is there industrial application of fullrenes. What is the method to prepare fullrene on large scale.?
industrial application...? mmm I think on the medical side as drug carrier, but you should go deeper on your research, I may be wrong
How we are making nano material?
what is a peer
What is meant by 'nano scale'?
What is STMs full form?
scanning tunneling microscope
how nano science is used for hydrophobicity
Do u think that Graphene and Fullrene fiber can be used to make Air Plane body structure the lightest and strongest. Rafiq
what is differents between GO and RGO?
what is simplest way to understand the applications of nano robots used to detect the cancer affected cell of human body.? How this robot is carried to required site of body cell.? what will be the carrier material and how can be detected that correct delivery of drug is done Rafiq
what is Nano technology ?
Bob Reply
write examples of Nano molecule?
The nanotechnology is as new science, to scale nanometric
nanotechnology is the study, desing, synthesis, manipulation and application of materials and functional systems through control of matter at nanoscale
Is there any normative that regulates the use of silver nanoparticles?
Damian Reply
what king of growth are you checking .?
What fields keep nano created devices from performing or assimulating ? Magnetic fields ? Are do they assimilate ?
Stoney Reply
why we need to study biomolecules, molecular biology in nanotechnology?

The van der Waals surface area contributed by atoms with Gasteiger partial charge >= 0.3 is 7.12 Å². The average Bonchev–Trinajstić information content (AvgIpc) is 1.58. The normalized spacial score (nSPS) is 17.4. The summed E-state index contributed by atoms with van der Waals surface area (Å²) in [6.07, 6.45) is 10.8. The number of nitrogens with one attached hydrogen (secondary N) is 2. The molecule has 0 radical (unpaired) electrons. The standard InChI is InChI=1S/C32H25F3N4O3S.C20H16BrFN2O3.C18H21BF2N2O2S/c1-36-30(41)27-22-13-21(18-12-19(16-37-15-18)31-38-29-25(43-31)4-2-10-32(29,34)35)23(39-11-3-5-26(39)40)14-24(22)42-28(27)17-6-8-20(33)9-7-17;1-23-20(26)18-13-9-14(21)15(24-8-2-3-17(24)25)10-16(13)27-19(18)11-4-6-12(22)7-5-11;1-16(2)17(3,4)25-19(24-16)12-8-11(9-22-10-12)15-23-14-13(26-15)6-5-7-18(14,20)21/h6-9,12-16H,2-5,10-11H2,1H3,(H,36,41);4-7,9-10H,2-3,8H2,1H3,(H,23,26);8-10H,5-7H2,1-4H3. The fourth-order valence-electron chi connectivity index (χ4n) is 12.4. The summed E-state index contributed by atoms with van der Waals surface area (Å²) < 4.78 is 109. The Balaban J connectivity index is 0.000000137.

Adin Reply
yes I'm doing my masters in nanotechnology, we are being studying all these domains as well..
what school?
biomolecules are e building blocks of every organics and inorganic materials.
anyone know any internet site where one can find nanotechnology papers?
Damian Reply
sciencedirect big data base
Introduction about quantum dots in nanotechnology
Praveena Reply
what does nano mean?
Anassong Reply
nano basically means 10^(-9). nanometer is a unit to measure length.
do you think it's worthwhile in the long term to study the effects and possibilities of nanotechnology on viral treatment?
Damian Reply
absolutely yes
how to know photocatalytic properties of tio2 nanoparticles...what to do now
Akash Reply
it is a goid question and i want to know the answer as well
characteristics of micro business
for teaching engĺish at school how nano technology help us
How can I make nanorobot?
Do somebody tell me a best nano engineering book for beginners?
s. Reply
there is no specific books for beginners but there is book called principle of nanotechnology
how can I make nanorobot?
what is fullerene does it is used to make bukky balls
Devang Reply
are you nano engineer ?
fullerene is a bucky ball aka Carbon 60 molecule. It was name by the architect Fuller. He design the geodesic dome. it resembles a soccer ball.
what is the actual application of fullerenes nowadays?
That is a great question Damian. best way to answer that question is to Google it. there are hundreds of applications for buck minister fullerenes, from medical to aerospace. you can also find plenty of research papers that will give you great detail on the potential applications of fullerenes.
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Source:  OpenStax, The speak n spell. OpenStax CNX. Jan 31, 2014 Download for free at http://cnx.org/content/col11501/1.5